Blinking rapidly, Tattle twitched her head, as if she was shaking off some buzzing pest. “Through with the plan? We got our supplies. We got a fucking lionox’s weight in stones inside, we got months’ worth of preparation. I know each and every alsknight on that fucking wagon train like they were born in the same hollow as me. I been working this plan over for- for years.” Tattle shook her head again. “And everything that’s happening right now just about fuck that all over twice, so you know what? We’re improvising.”
Tattle kept running her hands through her hair as she looked around, walking into the center of the triangle that Hurricane, Bull, and the big guy formed. “Lookout, scoot up. Lonwal, get on. We have to move fast.”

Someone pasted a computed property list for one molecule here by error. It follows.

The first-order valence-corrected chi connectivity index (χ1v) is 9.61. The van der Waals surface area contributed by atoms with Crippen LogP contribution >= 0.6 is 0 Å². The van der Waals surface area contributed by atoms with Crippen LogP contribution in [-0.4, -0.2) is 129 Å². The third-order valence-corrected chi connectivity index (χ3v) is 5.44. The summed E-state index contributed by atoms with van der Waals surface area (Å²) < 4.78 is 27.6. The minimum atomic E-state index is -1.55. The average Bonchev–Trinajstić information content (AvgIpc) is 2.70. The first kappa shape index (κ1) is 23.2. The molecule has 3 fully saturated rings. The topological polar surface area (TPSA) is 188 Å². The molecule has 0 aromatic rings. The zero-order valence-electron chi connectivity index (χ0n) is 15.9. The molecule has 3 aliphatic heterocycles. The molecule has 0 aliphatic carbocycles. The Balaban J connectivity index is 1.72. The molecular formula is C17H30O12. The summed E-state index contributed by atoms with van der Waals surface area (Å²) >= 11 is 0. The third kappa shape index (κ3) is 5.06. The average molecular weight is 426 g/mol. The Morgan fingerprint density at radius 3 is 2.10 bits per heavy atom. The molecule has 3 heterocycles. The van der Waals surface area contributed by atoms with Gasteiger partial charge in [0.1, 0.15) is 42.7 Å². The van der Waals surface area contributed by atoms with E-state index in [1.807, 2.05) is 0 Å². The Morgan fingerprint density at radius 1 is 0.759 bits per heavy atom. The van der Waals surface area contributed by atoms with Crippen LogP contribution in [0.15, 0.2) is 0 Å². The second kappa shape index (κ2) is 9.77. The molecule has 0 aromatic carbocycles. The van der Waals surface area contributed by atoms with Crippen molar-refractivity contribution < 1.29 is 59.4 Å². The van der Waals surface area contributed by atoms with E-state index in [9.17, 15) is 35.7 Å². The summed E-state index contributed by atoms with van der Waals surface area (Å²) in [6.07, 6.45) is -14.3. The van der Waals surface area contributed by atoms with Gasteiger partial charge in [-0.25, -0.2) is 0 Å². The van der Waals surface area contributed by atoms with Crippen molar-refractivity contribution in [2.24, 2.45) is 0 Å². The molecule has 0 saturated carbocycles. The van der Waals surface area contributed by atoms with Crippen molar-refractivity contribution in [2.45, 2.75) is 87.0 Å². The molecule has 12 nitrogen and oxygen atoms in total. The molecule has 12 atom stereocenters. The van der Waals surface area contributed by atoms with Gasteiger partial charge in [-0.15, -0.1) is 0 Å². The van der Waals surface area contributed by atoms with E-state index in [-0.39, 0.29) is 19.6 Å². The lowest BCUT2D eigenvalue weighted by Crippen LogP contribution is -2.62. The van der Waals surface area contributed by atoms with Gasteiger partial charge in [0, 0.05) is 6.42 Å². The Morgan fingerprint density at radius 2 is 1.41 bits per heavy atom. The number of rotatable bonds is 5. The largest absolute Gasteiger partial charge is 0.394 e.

Hurricane grit his teeth. “I can run faster than-.”
“I need you fresh, ready for action,” said Tattle. “Don’t worry, I can think while I run.” She turned around. “Bull…Bull, you stay on the ground with me.
The boy raised a questioning eyebrow.
“Because you’re fat and you won’t fit and you need the exercise anyways,” said Tattle, exasperatedly. “Now come on, get moving.”
As Hurricane clambered onto the big guy’s back, Chaff gripped the big guy’s tabula and nudged him forward. The tabula began to hum as he lent what strength he had to the camelopard, and the big guy ran forward at a steady pace despite the unprecedented amount of weight on his back.
The hum of two tabula at once was enough to make it feel like the air was buzzing around them. “There’s too many people around the bridge, Tattle, we’re never going to be able to get close,” said Lookout, eyes closed.
“Alright, good,” shouted Tattle, a little breathless as she dashed through the streets. Chaff could see it now; streams of curious watchers gathering towards the Libraries. “Getting close isn’t part of the plan!”
“There’s a plan?”
“There will be! And getting close won’t be part of it!”
They ran, and while Chaff had no idea where the next step would take him, it was better than not moving at all.